Lt Colonel Henry Normand MacLaurin
Born in Sydney 31 October 1878
Killed at Gallipoli 27 April 1915.
MacLaurin is remembered at Gallipoli by a landmark called ‘MacLaurin’s Hill’.
He was a highly successful barrister, active in the militia forces when he enlisted on 15 August 1914, almost as soon as war was declared.
Tony Cunneen, who has done invaluable research into lawyers’ service in the Great War, has written about the NSW legal profession:
‘While they were certainly members of what the historian Manning Clark called the ‘comfortable classes’ they were also willing to forgo the security and safety of that class and give all their support to the cause of national identity and honour on the battle fields on the other side of the world.’
MacLaurin played only two seasons for Sydney University CC. In 1896-97, after scoring only 44 runs at 7.3 in 2nd Grade, he was inexplicably promoted to 1st Grade (1st Grade cap number 53) where he played another two games without distinction. In the season when the Club was readmitted on humbling terms to the Grade Competition in 1898-99, MacLaurin was selected in 1st Grade twice more. An energetic 54 was followed by a non-descript 5 and he played no more.
His father, Sir Henry Normand MacLaurin (1835-1914), a Scotsman, was Chancellor of the University of Sydney from 1896 until his death. He was also President of the Legislative Council, the Upper House of the NSW Parliament. A dominant figure in conservative politics, he was nevertheless admirably open to fresh educational ideas, especially those brought forward by the NSW Labor Government of 1910 which related to the reform of the Senate of the University. His second son, named after his father, was educated at Blair Lodge School at Polmont in Scotland and then at Sydney Grammar School. Two other sons, Charles and Hugh both served in the War.
After graduation BA in 1899 and admission to the NSW Bar, MacLaurin carried on his work as a barrister from 11 Wentworth Chambers in Elizabeth St, specialising in accountancy. He also pursued a military career. Commissioned in the NSW Scottish Rifles in 1899, he eventually rose to command the 26th Infantry Regiment in July 1913. When he enlisted in the AIF, he was immediately appointed Lieutenant Colonel, commanding the 1st Infantry Brigade, a force of 4000 men. At 36 years of age, he was young for such responsibility but he wisely chose more experienced men to command battalions under him.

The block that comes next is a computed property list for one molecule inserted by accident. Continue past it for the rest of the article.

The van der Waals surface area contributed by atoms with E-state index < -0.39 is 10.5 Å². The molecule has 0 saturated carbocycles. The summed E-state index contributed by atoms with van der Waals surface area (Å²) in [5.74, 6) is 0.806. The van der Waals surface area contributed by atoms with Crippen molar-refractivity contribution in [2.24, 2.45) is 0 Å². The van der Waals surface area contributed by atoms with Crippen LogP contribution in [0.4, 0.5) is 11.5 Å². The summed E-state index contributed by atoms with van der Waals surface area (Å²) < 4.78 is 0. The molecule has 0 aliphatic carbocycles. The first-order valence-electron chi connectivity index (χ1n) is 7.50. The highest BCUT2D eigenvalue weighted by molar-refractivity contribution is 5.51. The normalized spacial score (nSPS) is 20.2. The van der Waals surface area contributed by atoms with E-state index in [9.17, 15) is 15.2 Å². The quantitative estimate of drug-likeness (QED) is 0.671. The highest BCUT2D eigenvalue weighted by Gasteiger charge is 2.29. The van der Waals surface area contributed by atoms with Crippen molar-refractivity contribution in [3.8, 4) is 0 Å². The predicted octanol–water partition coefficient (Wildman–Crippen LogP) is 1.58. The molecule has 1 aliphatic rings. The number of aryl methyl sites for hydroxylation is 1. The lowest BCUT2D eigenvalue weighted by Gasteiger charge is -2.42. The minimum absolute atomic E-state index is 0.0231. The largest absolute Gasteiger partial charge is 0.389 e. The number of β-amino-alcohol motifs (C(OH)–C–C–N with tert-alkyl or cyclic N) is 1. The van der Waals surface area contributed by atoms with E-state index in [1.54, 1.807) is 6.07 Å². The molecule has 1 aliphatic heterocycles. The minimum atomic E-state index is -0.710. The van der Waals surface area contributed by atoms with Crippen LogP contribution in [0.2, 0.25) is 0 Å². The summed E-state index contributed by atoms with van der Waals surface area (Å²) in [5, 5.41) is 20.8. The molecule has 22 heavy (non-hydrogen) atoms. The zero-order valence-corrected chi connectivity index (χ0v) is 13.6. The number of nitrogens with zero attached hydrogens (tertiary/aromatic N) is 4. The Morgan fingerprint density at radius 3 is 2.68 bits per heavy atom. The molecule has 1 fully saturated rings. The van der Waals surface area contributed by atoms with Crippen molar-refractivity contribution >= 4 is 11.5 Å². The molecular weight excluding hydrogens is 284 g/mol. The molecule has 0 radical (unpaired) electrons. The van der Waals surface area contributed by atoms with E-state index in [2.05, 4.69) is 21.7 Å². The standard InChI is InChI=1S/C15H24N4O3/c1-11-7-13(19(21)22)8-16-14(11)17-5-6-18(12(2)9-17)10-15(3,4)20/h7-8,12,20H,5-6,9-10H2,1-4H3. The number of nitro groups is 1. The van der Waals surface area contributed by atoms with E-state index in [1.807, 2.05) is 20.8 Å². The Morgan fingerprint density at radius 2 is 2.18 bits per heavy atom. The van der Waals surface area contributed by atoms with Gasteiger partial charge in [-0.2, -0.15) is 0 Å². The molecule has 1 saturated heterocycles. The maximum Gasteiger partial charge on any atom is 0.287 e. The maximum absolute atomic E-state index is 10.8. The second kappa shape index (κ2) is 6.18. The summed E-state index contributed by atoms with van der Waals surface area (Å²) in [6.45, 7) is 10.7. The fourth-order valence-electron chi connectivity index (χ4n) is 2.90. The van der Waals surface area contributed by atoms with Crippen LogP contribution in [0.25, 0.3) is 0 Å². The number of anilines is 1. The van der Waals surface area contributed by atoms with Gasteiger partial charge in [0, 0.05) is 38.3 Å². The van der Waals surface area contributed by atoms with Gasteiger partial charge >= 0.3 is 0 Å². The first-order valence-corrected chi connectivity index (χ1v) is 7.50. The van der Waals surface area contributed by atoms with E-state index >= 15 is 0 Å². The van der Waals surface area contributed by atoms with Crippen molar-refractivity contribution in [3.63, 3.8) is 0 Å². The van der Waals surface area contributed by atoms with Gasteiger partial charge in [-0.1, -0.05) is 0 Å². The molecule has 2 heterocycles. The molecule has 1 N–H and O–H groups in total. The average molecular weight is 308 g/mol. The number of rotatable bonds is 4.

In a letter to Justice David Ferguson (whose son, Arthur, a Law student who had also been to Sydney Grammar, was killed in France in 1916) in March 1915, MacLaurin confided that rumours of the soldiers’ bad behaviour in Cairo had been exaggerated.
‘With 20,000 men it can be easily seen that some would play up for a bit while their money lasted…’
He stood up for his men, attacking those civilians who were ‘doubtful and dissatisfied and critical’. Their accounts were ‘false and malicious’. Although he was a stern disciplinarian, he had a fine reputation among his men who respected his energy and enthusiasm especially when they trained under him in Egypt.
When orders of the landing at Gallipoli came through, Mac Laurin was said to have ‘happily cancelled his leave and bounded smiling up the stairs to the General’s office to plan the attack.’ (Cunneen).
During the afternoon of 27 April 1915, at about 3.15 pm, MacLaurin ‘was standing on the slopes of the ridge that now bears his name… in the act of warning soldiers to keep under cover when he too was shot dead…MacLaurin was buried by his men where he fell.’ In 1919, he was reinterred at the 4th Battalion Parade Ground Cemetery. He was posthumously promoted to Brigadier General.
He was the fifth of the 337 from Sydney Grammar who were killed or who died in the War. An extraordinary 2172 ‘Old Sydneians’ enlisted. (I am indebted to Dr Philip Creagh who has carried out painstaking and forensic analysis of the Old Sydneians who enlisted). There was widespread grief among the legal profession. A ceremonial service was held at the Banco court and special mention was made in the minutes of the Bar Association.
He was the first of the Club’s former players to be killed.
CEW Bean wrote of him:
‘…a man of lofty ideals, direct, determined, with a certain inherited Scottish dourness…but an educated man of action of the finest type that the Australian universities produce.’